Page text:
The doctor immediately sent the family to Phoenix Children’s Hospital. It was at that moment, the journey to turn T1D into “type none” began for the Schapler family.
Peggy will often tell people that T1D picked the wrong family because she has made it her mission to raise funds and increase awareness of T1D ever since that life changing day in 2009.
“T1D changed our lives forever. It is our new norm. Davis and our entire family have T1D,” Peggy said.
Peggy realized right away the lack of public awareness around the signs, symptoms and treatment of T1D.
Friends and family members thought it was a short-term illness, not a lifelong illness.
T1D typically shows up in children and young adults and it’s a disease they do not outgrow and will not go away. It accounts for 5-10 percent of all pe Continue reading

Smart diabetes management service Livongo Health raises $52.5M and looks to new markets

Smart diabetes management service Livongo Health raises $52.5M and looks to new markets


Glen Tullman doesnt like it whensomeone tells him hes sick when hes feeling fine.
Its something he thinks his customers probably dont want to hear, either. Tullman runs a startup called Livongo Health , which offers a blood glucose monitor accompanied with a service designed to intervene and help coach people through managing diabetes. Livongo Health helps with best practices, but is also designed to intervene before things start to get bad. And Tullman hopes that by collecting enough data and applying the right technology, they can create a tool that will be able to figure out the right touch for getting people to manage and care about their chronic conditions.
To do that, Livongo Health has raised an additional $52.5 million in a round led by General Catalyst and Kinnevik. The actual product is a cellular-connected blood sugar monitor, which takes your blood sugar readings and then sends that information to Livongo Healths monitoring services. If the reading falls outside of normal bounds, the company will flag that person and offer some kind of recommendation like drinking a glass of fruit juice, or going for a walk. If it strays too far out of the norm, theyll get a call from a specialist who will walk them through what to do next.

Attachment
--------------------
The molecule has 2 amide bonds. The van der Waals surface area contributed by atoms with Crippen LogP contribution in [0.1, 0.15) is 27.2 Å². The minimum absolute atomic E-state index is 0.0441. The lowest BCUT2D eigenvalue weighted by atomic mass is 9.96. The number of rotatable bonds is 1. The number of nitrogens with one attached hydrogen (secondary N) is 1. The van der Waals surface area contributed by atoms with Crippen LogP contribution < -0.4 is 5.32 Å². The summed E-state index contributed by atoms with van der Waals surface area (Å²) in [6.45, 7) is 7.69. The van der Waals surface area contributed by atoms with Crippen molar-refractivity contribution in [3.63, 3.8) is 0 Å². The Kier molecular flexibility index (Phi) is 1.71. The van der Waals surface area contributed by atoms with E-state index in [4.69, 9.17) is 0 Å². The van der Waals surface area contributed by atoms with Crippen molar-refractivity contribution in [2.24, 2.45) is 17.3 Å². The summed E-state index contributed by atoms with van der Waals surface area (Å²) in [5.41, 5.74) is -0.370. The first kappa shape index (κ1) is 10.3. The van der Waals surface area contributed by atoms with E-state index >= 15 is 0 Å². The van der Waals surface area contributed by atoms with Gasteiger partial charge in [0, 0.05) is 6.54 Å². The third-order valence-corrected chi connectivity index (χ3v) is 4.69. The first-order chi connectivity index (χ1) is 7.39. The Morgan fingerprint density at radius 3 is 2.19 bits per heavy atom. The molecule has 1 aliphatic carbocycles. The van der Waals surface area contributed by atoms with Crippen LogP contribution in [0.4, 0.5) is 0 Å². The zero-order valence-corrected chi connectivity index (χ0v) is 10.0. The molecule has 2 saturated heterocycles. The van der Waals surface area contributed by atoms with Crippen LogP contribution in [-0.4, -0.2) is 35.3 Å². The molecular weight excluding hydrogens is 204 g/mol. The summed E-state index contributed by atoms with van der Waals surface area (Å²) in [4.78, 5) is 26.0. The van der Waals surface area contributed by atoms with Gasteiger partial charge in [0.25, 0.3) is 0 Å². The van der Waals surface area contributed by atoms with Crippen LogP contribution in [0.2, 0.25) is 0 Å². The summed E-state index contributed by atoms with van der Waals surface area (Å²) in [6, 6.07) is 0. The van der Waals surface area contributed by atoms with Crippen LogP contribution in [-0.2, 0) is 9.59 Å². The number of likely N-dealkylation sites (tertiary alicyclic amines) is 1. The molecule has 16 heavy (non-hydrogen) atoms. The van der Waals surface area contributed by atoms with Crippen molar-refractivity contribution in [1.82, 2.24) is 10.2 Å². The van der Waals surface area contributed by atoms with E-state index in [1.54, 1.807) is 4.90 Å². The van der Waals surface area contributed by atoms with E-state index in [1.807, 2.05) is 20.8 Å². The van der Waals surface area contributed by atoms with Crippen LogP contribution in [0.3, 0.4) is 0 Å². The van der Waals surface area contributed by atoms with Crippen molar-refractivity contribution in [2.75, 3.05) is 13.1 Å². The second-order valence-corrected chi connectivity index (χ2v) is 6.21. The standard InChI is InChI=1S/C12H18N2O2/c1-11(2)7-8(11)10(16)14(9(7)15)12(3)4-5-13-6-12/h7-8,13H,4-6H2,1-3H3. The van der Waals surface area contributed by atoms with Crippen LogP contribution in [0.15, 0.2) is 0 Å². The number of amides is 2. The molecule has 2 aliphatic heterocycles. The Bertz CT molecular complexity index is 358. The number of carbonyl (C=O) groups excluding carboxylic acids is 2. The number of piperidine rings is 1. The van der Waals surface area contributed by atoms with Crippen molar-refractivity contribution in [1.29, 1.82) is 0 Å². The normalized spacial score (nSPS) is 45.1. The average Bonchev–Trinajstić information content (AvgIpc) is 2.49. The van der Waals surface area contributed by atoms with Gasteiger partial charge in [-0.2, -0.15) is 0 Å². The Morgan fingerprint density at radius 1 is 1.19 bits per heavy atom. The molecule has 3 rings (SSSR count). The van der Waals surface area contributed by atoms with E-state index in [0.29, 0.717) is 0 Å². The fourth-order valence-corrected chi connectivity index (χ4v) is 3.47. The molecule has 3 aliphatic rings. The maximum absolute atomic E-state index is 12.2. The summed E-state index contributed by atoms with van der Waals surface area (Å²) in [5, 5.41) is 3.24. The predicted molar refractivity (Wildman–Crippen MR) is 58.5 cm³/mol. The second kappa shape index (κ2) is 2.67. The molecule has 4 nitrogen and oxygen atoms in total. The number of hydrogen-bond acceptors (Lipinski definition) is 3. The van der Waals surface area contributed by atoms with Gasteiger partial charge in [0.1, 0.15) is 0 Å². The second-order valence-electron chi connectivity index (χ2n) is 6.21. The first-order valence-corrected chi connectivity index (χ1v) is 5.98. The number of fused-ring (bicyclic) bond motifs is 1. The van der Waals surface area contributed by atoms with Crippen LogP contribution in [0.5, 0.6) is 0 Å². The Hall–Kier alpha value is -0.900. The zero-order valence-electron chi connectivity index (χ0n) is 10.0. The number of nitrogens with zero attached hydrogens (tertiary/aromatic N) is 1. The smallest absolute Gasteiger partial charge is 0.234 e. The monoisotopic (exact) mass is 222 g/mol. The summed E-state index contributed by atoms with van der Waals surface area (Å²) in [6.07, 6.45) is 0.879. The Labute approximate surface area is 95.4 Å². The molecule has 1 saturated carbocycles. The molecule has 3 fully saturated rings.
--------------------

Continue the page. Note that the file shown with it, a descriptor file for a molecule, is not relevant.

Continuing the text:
Person using it has to love it, Tullman said. They cant just like it, otherwise they wont use it. We can help them, but only in the moment. Context matters. If I called you up and said, I can be there in 15 minutes to fixa flat tire, youd say why are you bothering me. But if you had a flat youd be like, thats awesome, and you wouldnt Continue reading

Fighting diabetes with a vegan diet

Fighting diabetes with a vegan diet


Veronika Powell from VivaHealth! explains how type 2 diabetes can be completely managed with a vegan diet.
Diabetes is no fun; it can make you unwell, increase the risk of many other conditions and reduce your quality of life. The good news is, type 2 diabetes is preventable and, should you happen to have it already, potentially reversible.
Diet is the key. More and more health professionals now recommend a substantial diet change and many type 2 diabetic patients are successfully reversing their condition.
The big issue in diabetes is high blood sugar, a result of the bodys sugar metabolism governed by the hormone insulin working incorrectly. This has a knock-on effect on other systems in the body, increasing blood cholesterol and fat levels, damaging the eyes, kidneys and nerve endings and can lead to insensitivity in hands and feet.
Type 2 diabetes is usually (but not always) linked to increased body weight and especially to abdominal obesity. When the bodys metabolism cant keep up with the amount and type of food eaten, droplets of fat are stored under the skin, but also in muscle and liver cells. Where and how you store fat is largely genetic. When the amount of fat in the cells reaches a certain level, it reduces the cells ability to react to insulin correctly, leading to insulin resistance. Studies show the resistance in muscles and the liver is strongly linked to fat storage in these tissues.
With the right kind of diet, you can not only prevent this happening, but also treat the condition. Studies where type 2 diabetics were prescribed a combination of die Continue reading